Then there is our neighbor to the north. Canada is one of the wealthiest countries in the world. Canada has a very interesting combination of private and public enterprises. The public enterprises include strong social and welfare programs to deal with the economic inequities associated with Capitalism. Its economy is strongly aligned with the United States. Canada has a single-payer healthcare system, which the doctors I have talked to did not like. However, the government is trying to prevent an Irish system that allows those with more resources to jump to the front of the line. Canadian tax rates for 2016 are 15% on the first $45, 282, 20.5% up to $90,563, 26% between $90,563 and $140,388, 29% from $140,388 to $200,000, and 33% over $200,000.
Then there is Denmark, and I will lump all of the Nordic economies into this discussion. The Economist in 2013 reported that Nordic Countries are the next supermodel. They are saying this because Sweden, Denmark, Norway, and Finland “are doing rather well.” In fact, The Economist says we may want to become Vikings, and not the football team.
After reading this article, I must say I think the Scandinavians are just good managers. They stepped up to the plate and hit a homerun by creating a lean Nordic model. “The idea of lean Nordic government will come as a shock to both French leftists who dream of socialistic Scandinavia and to American conservatives who fear Barack Obama is bent on Swedenisation.” To accomplish this several steps were taken.
Government spending in Sweden was cut by 18% points; which demonstrates how serious the government was with improving the country’s economic situation. This spending level is now lower than France. The corporate tax rate in Sweden is 22%, which is lower than the United States. I guess what the Swedes have done is balanced the books. “While President Obama and Congress dither over entitlement reform, Sweden has reformed its pension system. Its budget deficit is .3% of GDP,” ours in 2013 was 7%. The article goes on and mentions other elements of the Nordic improvements, but the last paragraph sums up my point of this discussion.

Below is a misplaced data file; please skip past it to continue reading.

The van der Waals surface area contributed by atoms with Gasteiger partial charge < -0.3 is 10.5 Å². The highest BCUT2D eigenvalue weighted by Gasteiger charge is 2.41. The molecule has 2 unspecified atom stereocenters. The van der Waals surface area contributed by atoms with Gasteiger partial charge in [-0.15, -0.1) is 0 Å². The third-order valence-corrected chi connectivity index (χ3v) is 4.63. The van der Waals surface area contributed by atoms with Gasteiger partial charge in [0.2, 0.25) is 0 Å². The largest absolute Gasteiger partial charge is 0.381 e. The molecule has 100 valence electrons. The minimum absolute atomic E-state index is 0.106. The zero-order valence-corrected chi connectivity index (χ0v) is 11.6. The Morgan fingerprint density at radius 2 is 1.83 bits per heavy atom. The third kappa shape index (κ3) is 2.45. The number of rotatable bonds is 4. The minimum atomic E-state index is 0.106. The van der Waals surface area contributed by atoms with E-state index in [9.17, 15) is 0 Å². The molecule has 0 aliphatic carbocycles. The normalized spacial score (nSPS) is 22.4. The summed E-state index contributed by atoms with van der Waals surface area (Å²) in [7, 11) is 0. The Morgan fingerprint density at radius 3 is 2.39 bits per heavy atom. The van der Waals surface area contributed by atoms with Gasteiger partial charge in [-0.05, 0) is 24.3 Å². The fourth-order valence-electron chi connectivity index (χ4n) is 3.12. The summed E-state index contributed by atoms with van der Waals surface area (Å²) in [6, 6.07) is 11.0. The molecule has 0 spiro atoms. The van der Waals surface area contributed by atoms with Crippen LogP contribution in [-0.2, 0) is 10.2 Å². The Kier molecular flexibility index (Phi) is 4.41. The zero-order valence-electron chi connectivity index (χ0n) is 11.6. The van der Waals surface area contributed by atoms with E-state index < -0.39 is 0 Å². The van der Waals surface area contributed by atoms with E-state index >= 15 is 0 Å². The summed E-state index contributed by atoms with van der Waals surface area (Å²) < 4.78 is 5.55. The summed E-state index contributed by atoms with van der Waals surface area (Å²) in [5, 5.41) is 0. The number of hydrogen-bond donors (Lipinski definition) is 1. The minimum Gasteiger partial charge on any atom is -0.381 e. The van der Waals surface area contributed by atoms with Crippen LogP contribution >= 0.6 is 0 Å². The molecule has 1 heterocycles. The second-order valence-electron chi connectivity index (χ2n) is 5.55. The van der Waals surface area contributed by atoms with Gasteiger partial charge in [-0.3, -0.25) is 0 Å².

“The main lesson to learn from the Nordics is not ideological but practical. The state is popular not because it is big but because it works. A Swede pays tax more willingly than a Californian because he gets decent schools and free health care. The Nordics have pushed far-reaching reforms past unions and business lobbies. The proof is there. You can inject market mechanisms into the welfare state to sharpen its performance. You can put entitlement programs on sound foundations to avoid beggaring future generations. But you need to be willing to root out corruption and vested interests. And you must be ready to abandon tired orthodoxies of the left and right and forage for good ideas across the political spectrum.”
Nothing demonstrates this reality in our country more than our Congress. Rather than finding solutions to our problems, they continue to dither and navel gaze. I agree with our English cousins when they say the Nordics get something out of their taxes and we don’t. I know that is a huge generalization, but think about our increasing gap between the wealthy and the working class. Think about how our educational performance continues to decline. We need our government to be better managers like the Nordics. I really like the balance they have struck in their economies. So when I say I like Nordic Capitalism I am embracing a system that works.
And that is my thought for the day!